”We have started today discussing the longer term, the need to reduce European dependence on Russian energy over many years to come,” Hague said on Sky News after a meeting of European Union foreign ministers in Brussels.

Hague also said more names could be added to the sanctions list of 21 Russians and Ukrainians imposed by the EU. He said the scope of future sanctions would depend on how Russia reacted to Crimea's application to join Russia following Sunday's referendum.
 
In addition to responses from the U.S. and the EU, NATO released a statement Monday calling the Crimea referendum "illegal and illegitimate." It said the vote violates the Ukrainian constitution and international law, and added that the circumstances under which the referendum was held were "deeply flawed and therefore unacceptable."

Ukraine, EU to sign pact

Ukraine will sign an agreement on closer political cooperation with the European Union on Friday, leaving the signing of a more far-reaching trade accord for later, the EU said on Monday.

EU foreign ministers said in a statement after meeting in Brussels that they looked forward to the signing of the political provisions of the so-called association agreement that Ukraine had negotiated with the 28-nation EU, on March 21.

The agreement is expected to be signed on the sidelines of an EU summit being held in Brussels that day.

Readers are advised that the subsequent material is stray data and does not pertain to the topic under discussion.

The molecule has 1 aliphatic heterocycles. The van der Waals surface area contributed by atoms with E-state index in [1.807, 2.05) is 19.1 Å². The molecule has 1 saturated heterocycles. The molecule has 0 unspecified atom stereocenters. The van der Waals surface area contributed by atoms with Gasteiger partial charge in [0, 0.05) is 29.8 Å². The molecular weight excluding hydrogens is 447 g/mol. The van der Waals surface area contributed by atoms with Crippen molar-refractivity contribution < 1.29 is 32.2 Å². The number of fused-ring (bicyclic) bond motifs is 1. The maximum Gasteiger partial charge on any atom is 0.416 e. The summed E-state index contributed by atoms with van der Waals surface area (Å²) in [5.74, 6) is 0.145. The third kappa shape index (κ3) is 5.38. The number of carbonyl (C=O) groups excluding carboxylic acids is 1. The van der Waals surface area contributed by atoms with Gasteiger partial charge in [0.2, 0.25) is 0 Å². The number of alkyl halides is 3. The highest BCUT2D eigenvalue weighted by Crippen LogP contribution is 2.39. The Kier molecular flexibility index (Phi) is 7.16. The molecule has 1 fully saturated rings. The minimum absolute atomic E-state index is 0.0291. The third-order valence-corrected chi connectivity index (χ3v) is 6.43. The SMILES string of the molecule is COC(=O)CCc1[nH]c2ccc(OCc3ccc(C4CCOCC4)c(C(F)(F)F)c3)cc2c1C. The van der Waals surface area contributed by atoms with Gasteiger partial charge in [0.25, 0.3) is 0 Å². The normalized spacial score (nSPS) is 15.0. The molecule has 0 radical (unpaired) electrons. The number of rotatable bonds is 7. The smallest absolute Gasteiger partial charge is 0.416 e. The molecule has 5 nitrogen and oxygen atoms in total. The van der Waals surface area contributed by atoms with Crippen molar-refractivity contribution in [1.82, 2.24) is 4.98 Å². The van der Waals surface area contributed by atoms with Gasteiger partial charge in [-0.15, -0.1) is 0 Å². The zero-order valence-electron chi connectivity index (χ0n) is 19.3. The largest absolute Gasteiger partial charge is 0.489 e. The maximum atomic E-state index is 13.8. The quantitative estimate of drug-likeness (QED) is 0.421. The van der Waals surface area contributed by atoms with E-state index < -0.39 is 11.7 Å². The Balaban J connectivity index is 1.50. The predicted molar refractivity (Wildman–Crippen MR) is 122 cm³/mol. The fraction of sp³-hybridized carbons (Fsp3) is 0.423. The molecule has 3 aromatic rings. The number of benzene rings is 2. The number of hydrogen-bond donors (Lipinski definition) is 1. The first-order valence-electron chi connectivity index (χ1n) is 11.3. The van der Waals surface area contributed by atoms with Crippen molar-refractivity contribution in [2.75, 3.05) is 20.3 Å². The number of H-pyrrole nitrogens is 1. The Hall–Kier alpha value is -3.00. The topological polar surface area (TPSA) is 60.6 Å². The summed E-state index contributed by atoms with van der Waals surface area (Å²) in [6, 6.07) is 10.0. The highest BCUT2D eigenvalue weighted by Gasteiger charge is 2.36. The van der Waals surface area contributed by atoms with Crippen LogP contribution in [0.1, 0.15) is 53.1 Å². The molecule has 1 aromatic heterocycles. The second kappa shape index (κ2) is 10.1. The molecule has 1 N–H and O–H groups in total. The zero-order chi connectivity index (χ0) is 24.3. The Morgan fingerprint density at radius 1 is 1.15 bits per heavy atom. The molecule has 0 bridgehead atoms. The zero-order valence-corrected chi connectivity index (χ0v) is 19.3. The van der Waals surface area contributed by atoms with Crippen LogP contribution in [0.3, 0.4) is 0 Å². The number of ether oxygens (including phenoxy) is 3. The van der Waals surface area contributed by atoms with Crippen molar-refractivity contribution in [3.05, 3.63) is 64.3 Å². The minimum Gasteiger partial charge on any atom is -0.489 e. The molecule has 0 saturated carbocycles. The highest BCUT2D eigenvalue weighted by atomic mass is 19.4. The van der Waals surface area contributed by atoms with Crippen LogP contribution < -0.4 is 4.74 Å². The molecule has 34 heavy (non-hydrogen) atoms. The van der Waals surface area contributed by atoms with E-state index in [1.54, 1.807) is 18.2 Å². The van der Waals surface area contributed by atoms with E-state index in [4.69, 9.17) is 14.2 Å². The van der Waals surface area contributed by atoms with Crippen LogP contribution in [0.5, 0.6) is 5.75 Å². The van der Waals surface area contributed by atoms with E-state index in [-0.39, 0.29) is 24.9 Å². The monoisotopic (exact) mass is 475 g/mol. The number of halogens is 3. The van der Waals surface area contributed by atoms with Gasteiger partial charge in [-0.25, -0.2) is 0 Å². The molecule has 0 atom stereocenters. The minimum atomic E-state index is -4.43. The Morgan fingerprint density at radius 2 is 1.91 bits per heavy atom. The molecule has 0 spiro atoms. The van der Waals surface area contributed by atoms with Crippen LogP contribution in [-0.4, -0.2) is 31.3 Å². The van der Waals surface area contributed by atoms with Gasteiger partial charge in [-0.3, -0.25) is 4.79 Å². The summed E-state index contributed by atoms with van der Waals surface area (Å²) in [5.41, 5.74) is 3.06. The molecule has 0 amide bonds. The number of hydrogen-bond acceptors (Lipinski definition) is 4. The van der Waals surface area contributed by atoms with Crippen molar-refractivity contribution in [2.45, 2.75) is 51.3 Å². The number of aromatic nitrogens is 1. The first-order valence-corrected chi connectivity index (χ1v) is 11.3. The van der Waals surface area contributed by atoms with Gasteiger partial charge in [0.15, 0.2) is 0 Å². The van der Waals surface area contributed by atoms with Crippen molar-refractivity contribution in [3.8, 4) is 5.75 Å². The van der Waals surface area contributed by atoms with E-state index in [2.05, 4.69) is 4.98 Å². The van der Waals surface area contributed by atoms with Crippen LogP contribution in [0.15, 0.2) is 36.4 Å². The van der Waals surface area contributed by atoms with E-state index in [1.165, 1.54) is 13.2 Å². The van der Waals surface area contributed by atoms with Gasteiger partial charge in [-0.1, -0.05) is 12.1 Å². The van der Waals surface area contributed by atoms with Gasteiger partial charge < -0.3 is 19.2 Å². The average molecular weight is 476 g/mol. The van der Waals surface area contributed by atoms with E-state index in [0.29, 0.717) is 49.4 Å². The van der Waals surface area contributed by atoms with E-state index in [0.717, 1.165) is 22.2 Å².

Now ousted Ukrainian president Viktor Yanukovych turned his back on signing the association agreement in favour of closer ties with Moscow last November, prompting months of street protests that eventually led to his fleeing the country.

Secession vote

Earlier Monday, Crimea's regional assembly declared independence from Ukraine and applied to become part of Russia, a day after a controversial referendum in Crimea overwhelmingly supported joining the Russian Federation.  

A White House statement called Sunday's referendum illegal and said it violates Ukraine's constitution. It also said the vote will "never be recognized by the United States and the international community."
 
Crimea's election chief announced Monday that nearly 97 percent of voters cast ballots supporting secession and a move to join Russia.
 
In Kyiv, Ukraine's interim Prime Minister Arseniy Yatsenyuk - speaking at an emergency cabinet meeting - called the Moscow-backed Crimea vote "a circus spectacle" directed at gunpoint by Russia.
 
Ukraine's parliament endorsed on Monday a plan to mobilize 40,000 reservists to counter Russia's "blatant aggression" in  Crimea. Some 20,000 of the country's national guard troops have also been mobilized.

Also on Monday, Ukraine recalled its ambassador to Russia for consultations.

”In connection with the situation in Crimea and the necessity of discussing some of its international aspects, the Ukrainian side is recalling its ambassador to the Russian Federation, Volodymyr Yelchenko,” the Foreign Ministry in Kyiv said.

Russian Duma set to act

Meanwhile, Russia's lower house of parliament will pass legislation allowing Ukraine's Crimea region to join Russia “in the very near future”, Interfax news agency quoted the chamber's deputy speaker as saying on Monday.